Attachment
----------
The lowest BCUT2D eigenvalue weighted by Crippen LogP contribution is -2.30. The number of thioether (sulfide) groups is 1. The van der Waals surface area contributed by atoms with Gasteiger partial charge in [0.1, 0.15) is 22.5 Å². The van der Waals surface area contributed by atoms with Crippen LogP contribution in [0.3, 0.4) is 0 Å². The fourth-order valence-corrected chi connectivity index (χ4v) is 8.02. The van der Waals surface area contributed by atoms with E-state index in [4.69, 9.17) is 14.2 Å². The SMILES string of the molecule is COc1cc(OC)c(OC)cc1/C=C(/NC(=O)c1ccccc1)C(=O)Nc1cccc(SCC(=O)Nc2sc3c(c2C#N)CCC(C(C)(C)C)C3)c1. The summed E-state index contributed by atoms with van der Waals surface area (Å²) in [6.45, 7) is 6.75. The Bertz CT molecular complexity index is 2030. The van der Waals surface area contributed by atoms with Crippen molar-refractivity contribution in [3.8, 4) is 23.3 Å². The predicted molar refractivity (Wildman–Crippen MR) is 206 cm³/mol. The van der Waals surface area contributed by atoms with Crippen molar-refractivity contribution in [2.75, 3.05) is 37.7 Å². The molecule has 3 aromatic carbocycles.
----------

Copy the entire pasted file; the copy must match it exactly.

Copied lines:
The lowest BCUT2D eigenvalue weighted by Crippen LogP contribution is -2.30. The number of thioether (sulfide) groups is 1. The van der Waals surface area contributed by atoms with Gasteiger partial charge in [0.1, 0.15) is 22.5 Å². The van der Waals surface area contributed by atoms with Crippen LogP contribution in [0.3, 0.4) is 0 Å². The fourth-order valence-corrected chi connectivity index (χ4v) is 8.02. The van der Waals surface area contributed by atoms with E-state index in [4.69, 9.17) is 14.2 Å². The SMILES string of the molecule is COc1cc(OC)c(OC)cc1/C=C(/NC(=O)c1ccccc1)C(=O)Nc1cccc(SCC(=O)Nc2sc3c(c2C#N)CCC(C(C)(C)C)C3)c1. The summed E-state index contributed by atoms with van der Waals surface area (Å²) in [6.45, 7) is 6.75. The Bertz CT molecular complexity index is 2030. The van der Waals surface area contributed by atoms with Crippen molar-refractivity contribution in [3.8, 4) is 23.3 Å². The predicted molar refractivity (Wildman–Crippen MR) is 206 cm³/mol. The van der Waals surface area contributed by atoms with Crippen molar-refractivity contribution in [2.75, 3.05) is 37.7 Å². The molecule has 3 aromatic carbocycles.